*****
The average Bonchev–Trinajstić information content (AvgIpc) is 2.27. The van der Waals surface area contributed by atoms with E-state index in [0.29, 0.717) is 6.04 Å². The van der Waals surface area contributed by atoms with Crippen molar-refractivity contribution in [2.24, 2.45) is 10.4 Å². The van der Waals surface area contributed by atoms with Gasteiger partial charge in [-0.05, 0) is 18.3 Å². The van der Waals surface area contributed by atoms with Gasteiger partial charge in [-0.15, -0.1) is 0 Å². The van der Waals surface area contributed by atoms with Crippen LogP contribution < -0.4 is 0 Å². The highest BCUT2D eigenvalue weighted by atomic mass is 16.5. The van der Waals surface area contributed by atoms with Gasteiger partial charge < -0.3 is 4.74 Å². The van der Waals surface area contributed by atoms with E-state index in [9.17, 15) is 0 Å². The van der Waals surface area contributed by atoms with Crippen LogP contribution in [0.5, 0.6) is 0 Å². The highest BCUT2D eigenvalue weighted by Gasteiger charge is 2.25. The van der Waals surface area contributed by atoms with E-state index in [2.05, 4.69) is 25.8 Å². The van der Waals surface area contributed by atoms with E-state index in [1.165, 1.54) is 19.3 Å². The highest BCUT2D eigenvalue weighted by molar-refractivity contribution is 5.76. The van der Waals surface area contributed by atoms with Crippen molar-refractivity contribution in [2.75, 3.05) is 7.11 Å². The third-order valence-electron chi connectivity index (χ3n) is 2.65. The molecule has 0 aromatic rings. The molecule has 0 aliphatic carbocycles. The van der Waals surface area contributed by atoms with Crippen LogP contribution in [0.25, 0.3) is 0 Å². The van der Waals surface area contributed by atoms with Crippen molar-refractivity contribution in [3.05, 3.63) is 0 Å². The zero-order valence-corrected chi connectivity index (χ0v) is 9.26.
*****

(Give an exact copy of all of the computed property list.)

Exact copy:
The average Bonchev–Trinajstić information content (AvgIpc) is 2.27. The van der Waals surface area contributed by atoms with E-state index in [0.29, 0.717) is 6.04 Å². The van der Waals surface area contributed by atoms with Crippen molar-refractivity contribution in [2.24, 2.45) is 10.4 Å². The van der Waals surface area contributed by atoms with Gasteiger partial charge in [-0.05, 0) is 18.3 Å². The van der Waals surface area contributed by atoms with Gasteiger partial charge in [-0.15, -0.1) is 0 Å². The van der Waals surface area contributed by atoms with Crippen LogP contribution < -0.4 is 0 Å². The highest BCUT2D eigenvalue weighted by atomic mass is 16.5. The van der Waals surface area contributed by atoms with Gasteiger partial charge < -0.3 is 4.74 Å². The van der Waals surface area contributed by atoms with E-state index in [9.17, 15) is 0 Å². The van der Waals surface area contributed by atoms with Crippen LogP contribution in [0.5, 0.6) is 0 Å². The highest BCUT2D eigenvalue weighted by Gasteiger charge is 2.25. The van der Waals surface area contributed by atoms with E-state index in [2.05, 4.69) is 25.8 Å². The van der Waals surface area contributed by atoms with E-state index in [1.165, 1.54) is 19.3 Å². The highest BCUT2D eigenvalue weighted by molar-refractivity contribution is 5.76. The van der Waals surface area contributed by atoms with Crippen molar-refractivity contribution in [2.75, 3.05) is 7.11 Å². The third-order valence-electron chi connectivity index (χ3n) is 2.65. The molecule has 0 aromatic rings. The molecule has 0 aliphatic carbocycles. The van der Waals surface area contributed by atoms with Crippen LogP contribution in [0.25, 0.3) is 0 Å². The van der Waals surface area contributed by atoms with Crippen molar-refractivity contribution in [3.05, 3.63) is 0 Å². The zero-order valence-corrected chi connectivity index (χ0v) is 9.26.